Mid-grade crisis for Novel. I wish I knew what I was doing.
Joshua flexed his spirit muscles again. He was getting stronger all the time, but still could not escape. By his calculation, 40 human years had passed since he managed to get trapped inside a picture of a ship on the high seas framed by a pane of glass. For so many years, he would roam up and down the decks of the ship with only his memories to keep him company. It was maddening.
“I’ve had enough!” Joshua braced against the glass and pushed the back of the picture. First on one side then the other. Vibrating as much as possible to get the picture to release from the wall. If the glass pane broke, he would be free. He knew the ship felt a little askew, but dare not hope. Some nitwit would come through and dust him off and right the frame. Three times a year, a handyman would come in, test the tasseled cords on the picture, then anchor the cords back into the ceiling molding. Joshua hated those days the most. He would have to start all over in gaining his freedom.
There was hope in the beginning of an easy escape. The other seven paintings were framed without an encasement. This picture should have had the glass removed to make it symmetrical. But it did not happen. So he spent long tedious days and nights watching the motions of the help staff, the guests, the party favors, the nose pickers, the old farts, the young twits, he had seen it all at least a thousand times before. People were the same all over. They thought they were being unique, but it was the same nonsense, just refreshed with the language variances.
He returned to pacing the deck, watching the shadows in the room brighten a little and then fade. In the morning’s light, the brightness would spread from each picture to the next and then retreat back into the dimness of the evening light. “Balderdash! Let me out!”
But the picture remained motionless. “Just as well, I’d kill that bastard if I got the chance.” On the rational side of his spirit Joshua knew that his desire to get even with the British were what landed him in this prison. He knew it. He just did not want to admit that the desire to strangle all evil with his bare hands had not deminished over the term of his incarceration. “All right, Lord, I’ll make a deal with you. Get me out of here and I will be good…well, try anyway. Well, what do you say? Is it a deal?” It would never work, but Joshua said it every day on the off chance that he would be allowed to protect Connie. He had a long memory for every foul things Dennis said to her and for the first time she showed up in the parlor with a blackened eye. Dennis had a lot to account for. But until the time he earned his release, he stayed here to bear witness to the evil known as Dennis Smith.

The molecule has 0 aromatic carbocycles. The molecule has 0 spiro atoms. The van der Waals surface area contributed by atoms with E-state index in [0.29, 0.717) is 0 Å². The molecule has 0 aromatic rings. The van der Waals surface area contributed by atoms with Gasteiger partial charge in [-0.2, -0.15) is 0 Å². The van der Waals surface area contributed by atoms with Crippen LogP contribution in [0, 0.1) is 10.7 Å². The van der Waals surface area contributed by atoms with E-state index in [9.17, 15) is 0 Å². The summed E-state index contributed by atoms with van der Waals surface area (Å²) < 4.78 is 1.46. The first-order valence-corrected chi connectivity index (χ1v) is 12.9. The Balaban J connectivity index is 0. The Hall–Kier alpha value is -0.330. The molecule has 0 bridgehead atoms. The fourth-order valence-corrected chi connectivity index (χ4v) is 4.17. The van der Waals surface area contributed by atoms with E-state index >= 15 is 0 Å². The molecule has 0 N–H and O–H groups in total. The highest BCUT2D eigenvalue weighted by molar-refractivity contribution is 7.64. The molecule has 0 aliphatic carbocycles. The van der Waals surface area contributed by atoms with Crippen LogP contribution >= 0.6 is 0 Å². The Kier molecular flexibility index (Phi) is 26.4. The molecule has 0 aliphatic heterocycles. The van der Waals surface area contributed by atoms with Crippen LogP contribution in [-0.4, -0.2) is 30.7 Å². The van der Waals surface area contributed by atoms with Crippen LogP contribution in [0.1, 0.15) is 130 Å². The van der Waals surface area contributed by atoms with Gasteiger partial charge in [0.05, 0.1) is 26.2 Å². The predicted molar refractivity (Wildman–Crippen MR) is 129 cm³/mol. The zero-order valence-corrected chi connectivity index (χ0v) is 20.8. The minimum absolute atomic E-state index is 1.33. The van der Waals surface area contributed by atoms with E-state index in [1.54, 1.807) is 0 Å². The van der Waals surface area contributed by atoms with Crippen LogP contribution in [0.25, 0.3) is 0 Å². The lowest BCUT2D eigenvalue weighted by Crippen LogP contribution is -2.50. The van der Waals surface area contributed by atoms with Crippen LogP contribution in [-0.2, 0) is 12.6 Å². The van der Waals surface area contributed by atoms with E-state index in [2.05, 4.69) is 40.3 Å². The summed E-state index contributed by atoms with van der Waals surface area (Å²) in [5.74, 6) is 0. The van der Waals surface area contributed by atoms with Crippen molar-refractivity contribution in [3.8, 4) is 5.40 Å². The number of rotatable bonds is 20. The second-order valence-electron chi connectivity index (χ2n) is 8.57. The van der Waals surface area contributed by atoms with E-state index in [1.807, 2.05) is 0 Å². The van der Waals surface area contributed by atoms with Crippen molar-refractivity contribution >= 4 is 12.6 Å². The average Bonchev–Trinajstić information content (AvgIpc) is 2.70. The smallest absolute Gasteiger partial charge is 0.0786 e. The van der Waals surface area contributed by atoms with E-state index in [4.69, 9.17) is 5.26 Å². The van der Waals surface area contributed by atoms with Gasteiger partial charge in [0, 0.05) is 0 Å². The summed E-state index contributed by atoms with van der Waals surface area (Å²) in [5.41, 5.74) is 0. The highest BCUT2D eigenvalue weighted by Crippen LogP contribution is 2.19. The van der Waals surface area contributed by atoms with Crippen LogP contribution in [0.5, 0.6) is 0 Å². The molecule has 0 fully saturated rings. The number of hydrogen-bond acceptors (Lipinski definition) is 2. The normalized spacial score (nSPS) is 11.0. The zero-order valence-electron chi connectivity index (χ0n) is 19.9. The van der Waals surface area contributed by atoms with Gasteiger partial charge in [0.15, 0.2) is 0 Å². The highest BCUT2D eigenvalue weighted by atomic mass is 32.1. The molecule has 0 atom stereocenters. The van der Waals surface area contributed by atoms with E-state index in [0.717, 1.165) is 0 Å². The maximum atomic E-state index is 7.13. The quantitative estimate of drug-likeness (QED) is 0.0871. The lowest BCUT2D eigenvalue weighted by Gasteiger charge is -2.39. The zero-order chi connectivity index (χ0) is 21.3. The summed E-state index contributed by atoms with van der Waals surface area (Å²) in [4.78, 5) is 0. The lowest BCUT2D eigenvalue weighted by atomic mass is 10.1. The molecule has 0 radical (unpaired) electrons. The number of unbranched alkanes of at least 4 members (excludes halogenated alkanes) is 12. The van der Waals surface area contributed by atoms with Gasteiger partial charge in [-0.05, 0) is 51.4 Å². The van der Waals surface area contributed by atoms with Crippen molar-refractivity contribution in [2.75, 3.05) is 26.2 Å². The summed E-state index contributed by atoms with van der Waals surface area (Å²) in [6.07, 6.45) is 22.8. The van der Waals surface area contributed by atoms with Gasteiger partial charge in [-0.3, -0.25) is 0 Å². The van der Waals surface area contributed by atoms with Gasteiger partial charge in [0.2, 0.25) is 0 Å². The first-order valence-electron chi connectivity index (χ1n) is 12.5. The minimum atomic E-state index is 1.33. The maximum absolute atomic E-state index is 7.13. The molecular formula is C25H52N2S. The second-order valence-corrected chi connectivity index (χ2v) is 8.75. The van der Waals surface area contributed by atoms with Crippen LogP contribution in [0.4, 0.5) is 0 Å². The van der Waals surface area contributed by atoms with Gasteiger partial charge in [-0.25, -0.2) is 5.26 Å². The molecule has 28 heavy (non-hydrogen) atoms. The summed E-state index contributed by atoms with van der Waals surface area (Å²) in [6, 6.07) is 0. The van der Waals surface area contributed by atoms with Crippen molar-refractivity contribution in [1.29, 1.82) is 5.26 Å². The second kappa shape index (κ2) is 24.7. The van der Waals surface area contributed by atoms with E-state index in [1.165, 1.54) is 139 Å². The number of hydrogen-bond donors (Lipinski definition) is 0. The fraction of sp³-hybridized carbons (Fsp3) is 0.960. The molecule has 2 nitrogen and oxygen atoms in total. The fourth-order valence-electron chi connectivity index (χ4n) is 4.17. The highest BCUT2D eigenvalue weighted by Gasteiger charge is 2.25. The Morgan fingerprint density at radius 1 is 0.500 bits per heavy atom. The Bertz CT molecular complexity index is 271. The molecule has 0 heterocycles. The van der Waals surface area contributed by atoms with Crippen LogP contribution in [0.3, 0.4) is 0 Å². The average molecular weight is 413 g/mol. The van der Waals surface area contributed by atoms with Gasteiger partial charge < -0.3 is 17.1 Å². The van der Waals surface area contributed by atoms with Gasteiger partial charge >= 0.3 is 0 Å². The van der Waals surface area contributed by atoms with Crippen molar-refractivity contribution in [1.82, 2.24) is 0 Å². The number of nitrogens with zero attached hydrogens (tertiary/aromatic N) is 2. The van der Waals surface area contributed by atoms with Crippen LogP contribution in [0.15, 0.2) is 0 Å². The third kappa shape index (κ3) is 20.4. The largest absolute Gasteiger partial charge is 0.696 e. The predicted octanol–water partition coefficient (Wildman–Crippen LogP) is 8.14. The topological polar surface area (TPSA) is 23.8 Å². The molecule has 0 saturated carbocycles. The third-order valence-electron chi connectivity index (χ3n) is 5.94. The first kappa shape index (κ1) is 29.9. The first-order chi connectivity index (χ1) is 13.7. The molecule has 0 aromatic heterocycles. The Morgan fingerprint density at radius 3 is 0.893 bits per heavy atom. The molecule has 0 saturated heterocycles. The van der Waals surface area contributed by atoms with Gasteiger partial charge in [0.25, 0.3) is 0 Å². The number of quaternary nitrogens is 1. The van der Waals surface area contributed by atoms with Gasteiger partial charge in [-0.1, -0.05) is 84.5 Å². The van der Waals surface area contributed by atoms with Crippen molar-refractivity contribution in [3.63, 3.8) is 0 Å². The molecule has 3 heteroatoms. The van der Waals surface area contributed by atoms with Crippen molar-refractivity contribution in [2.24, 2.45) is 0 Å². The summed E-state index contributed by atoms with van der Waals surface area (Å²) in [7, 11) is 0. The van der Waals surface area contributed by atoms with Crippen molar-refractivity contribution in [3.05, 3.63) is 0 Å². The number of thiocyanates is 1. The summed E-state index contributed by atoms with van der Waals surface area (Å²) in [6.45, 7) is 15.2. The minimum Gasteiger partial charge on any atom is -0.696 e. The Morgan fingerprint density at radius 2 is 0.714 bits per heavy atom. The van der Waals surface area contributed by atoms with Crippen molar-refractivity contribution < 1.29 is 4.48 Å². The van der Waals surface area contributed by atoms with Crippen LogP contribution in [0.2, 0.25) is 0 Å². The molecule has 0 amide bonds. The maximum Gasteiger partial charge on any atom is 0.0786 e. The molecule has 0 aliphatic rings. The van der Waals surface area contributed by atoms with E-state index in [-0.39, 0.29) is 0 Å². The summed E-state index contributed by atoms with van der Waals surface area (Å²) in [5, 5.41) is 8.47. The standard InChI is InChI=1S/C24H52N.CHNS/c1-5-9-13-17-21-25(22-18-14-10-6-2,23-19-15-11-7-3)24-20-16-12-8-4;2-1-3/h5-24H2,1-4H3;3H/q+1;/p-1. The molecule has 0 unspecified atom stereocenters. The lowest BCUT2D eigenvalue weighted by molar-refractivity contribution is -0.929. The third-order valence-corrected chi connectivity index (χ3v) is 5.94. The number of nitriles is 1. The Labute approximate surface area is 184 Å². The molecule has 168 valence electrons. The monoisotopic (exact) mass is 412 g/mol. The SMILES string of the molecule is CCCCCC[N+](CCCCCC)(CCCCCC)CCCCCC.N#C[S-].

So in the passing of time, Joshua was relegated to monitoring the activity of the home as they awaited the return of the high lord and master. The fat one placed a drink on the side table by the settee. Connie floated into the room, scanning the room quickly and then retreating. Joshua felt a fury rise up whenever he saw his angel being mistreated. She did not do anything that he could see to make Dennis so angry, but Dennis was a mean cuss and it did not take much to get him wound up tight.
Joshua wished he had timed Dennis’s entrance. The slamming of the door shook everything in the room. He wasted no time getting to the parlor and grabbing his whisky and downing it in one swallow. He swung around and strode to the wet bar to refill his glass without waiting for the servant to do it for him. Joshua did not know what had Dennis so riled up, but it must be something big.
Joshua turned his attention to the figure hovering in the shadows at the double arched doors. She watched Dennis with deference and submissiveness that Joshua found nauseating. Dennis must have seen her.
“Get in here, Wench. Your father cut me off. I need a thousand dollars.”
Connie squared up and entered the room feigning an arrogant demeanor. “I don’t have it. You already spent it. How are you going to get it?”
“You are going to ask your father for it.”
Connie bit her lip. Joshua was getting more irritated by the second. Joshua willed her encouragement “Come on, Connie girl, give him the boot. What can he do?”
Connie approached the fireplace, her lips pressed together. She pulled her right thumbnail across the mantle to stop at the edge near Joshua’s home. She caught Joshua’s eye, looking at him but not seeing him. “I already did, and the answer was no.”
Joshua thought, “This must be what she looks like when she lies.”
Joshua moved. He had to get her attention. Connie followed her hand away from the mantle to stand in front of Joshua. She bit her lip, blinking her eyes hard. Connie must have seen something in the reflection because she dodged to the right. Joshua flinched, thankful Dennis’s hand connected with the glass rather than Connie’s head.